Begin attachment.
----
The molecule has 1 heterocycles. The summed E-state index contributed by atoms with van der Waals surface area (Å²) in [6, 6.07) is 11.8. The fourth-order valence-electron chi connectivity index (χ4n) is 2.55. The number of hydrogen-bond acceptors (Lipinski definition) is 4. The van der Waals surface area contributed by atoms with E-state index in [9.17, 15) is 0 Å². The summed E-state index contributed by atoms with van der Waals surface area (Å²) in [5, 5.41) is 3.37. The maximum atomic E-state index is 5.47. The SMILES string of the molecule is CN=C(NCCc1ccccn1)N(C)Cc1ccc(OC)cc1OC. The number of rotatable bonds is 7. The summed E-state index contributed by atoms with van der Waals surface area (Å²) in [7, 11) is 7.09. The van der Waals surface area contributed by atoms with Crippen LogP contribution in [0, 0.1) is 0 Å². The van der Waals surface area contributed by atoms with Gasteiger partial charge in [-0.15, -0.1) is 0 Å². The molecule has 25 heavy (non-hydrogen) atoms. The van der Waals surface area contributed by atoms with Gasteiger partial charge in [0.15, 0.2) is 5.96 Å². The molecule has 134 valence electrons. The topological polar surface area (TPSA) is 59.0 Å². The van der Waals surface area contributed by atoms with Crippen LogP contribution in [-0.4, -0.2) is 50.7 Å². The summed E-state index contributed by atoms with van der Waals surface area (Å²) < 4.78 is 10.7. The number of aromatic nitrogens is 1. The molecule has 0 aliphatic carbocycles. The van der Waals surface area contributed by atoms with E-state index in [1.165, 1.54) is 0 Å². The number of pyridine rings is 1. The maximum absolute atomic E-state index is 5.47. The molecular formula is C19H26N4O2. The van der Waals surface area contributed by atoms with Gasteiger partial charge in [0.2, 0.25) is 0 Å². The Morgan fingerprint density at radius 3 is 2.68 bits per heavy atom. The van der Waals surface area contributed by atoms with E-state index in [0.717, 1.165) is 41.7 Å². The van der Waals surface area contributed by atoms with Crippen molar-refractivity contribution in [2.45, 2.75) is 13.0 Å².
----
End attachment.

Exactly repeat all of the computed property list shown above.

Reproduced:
The molecule has 1 heterocycles. The summed E-state index contributed by atoms with van der Waals surface area (Å²) in [6, 6.07) is 11.8. The fourth-order valence-electron chi connectivity index (χ4n) is 2.55. The number of hydrogen-bond acceptors (Lipinski definition) is 4. The van der Waals surface area contributed by atoms with E-state index in [9.17, 15) is 0 Å². The summed E-state index contributed by atoms with van der Waals surface area (Å²) in [5, 5.41) is 3.37. The maximum atomic E-state index is 5.47. The SMILES string of the molecule is CN=C(NCCc1ccccn1)N(C)Cc1ccc(OC)cc1OC. The number of rotatable bonds is 7. The summed E-state index contributed by atoms with van der Waals surface area (Å²) in [7, 11) is 7.09. The van der Waals surface area contributed by atoms with Crippen LogP contribution in [0, 0.1) is 0 Å². The van der Waals surface area contributed by atoms with Gasteiger partial charge in [-0.15, -0.1) is 0 Å². The molecule has 25 heavy (non-hydrogen) atoms. The van der Waals surface area contributed by atoms with Gasteiger partial charge in [0.15, 0.2) is 5.96 Å². The molecule has 134 valence electrons. The topological polar surface area (TPSA) is 59.0 Å². The van der Waals surface area contributed by atoms with Crippen LogP contribution in [-0.4, -0.2) is 50.7 Å². The summed E-state index contributed by atoms with van der Waals surface area (Å²) < 4.78 is 10.7. The number of aromatic nitrogens is 1. The molecule has 0 aliphatic carbocycles. The van der Waals surface area contributed by atoms with E-state index in [1.165, 1.54) is 0 Å². The number of pyridine rings is 1. The maximum absolute atomic E-state index is 5.47. The molecular formula is C19H26N4O2. The van der Waals surface area contributed by atoms with Gasteiger partial charge in [0.2, 0.25) is 0 Å². The Morgan fingerprint density at radius 3 is 2.68 bits per heavy atom. The van der Waals surface area contributed by atoms with E-state index in [0.717, 1.165) is 41.7 Å². The van der Waals surface area contributed by atoms with Crippen molar-refractivity contribution in [2.45, 2.75) is 13.0 Å².